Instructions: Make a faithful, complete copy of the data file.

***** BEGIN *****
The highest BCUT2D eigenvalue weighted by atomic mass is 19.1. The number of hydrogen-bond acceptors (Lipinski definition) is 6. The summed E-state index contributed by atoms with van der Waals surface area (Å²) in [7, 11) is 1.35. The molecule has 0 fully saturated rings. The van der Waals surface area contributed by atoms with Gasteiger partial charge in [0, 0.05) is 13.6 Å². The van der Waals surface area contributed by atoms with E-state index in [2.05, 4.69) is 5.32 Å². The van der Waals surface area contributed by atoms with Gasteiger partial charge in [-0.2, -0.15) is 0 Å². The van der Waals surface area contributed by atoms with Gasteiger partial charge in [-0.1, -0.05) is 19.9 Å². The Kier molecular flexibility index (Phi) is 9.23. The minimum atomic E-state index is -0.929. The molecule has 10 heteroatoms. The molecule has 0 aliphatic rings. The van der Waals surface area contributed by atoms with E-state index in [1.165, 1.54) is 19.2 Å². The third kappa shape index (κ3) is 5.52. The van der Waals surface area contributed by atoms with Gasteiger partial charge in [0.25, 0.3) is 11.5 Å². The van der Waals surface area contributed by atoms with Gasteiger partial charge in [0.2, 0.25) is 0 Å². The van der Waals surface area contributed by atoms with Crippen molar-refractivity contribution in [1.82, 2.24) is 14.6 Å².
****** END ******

The highest BCUT2D eigenvalue weighted by atomic mass is 19.1. The number of hydrogen-bond acceptors (Lipinski definition) is 6. The summed E-state index contributed by atoms with van der Waals surface area (Å²) in [7, 11) is 1.35. The molecule has 0 fully saturated rings. The van der Waals surface area contributed by atoms with Gasteiger partial charge in [0, 0.05) is 13.6 Å². The van der Waals surface area contributed by atoms with E-state index in [2.05, 4.69) is 5.32 Å². The van der Waals surface area contributed by atoms with Gasteiger partial charge in [-0.2, -0.15) is 0 Å². The van der Waals surface area contributed by atoms with Gasteiger partial charge in [-0.1, -0.05) is 19.9 Å². The Kier molecular flexibility index (Phi) is 9.23. The minimum atomic E-state index is -0.929. The molecule has 10 heteroatoms. The molecule has 0 aliphatic rings. The van der Waals surface area contributed by atoms with E-state index in [1.165, 1.54) is 19.2 Å². The third kappa shape index (κ3) is 5.52. The van der Waals surface area contributed by atoms with Gasteiger partial charge in [0.25, 0.3) is 11.5 Å². The van der Waals surface area contributed by atoms with Gasteiger partial charge in [0.2, 0.25) is 0 Å². The van der Waals surface area contributed by atoms with Crippen molar-refractivity contribution in [1.82, 2.24) is 14.6 Å².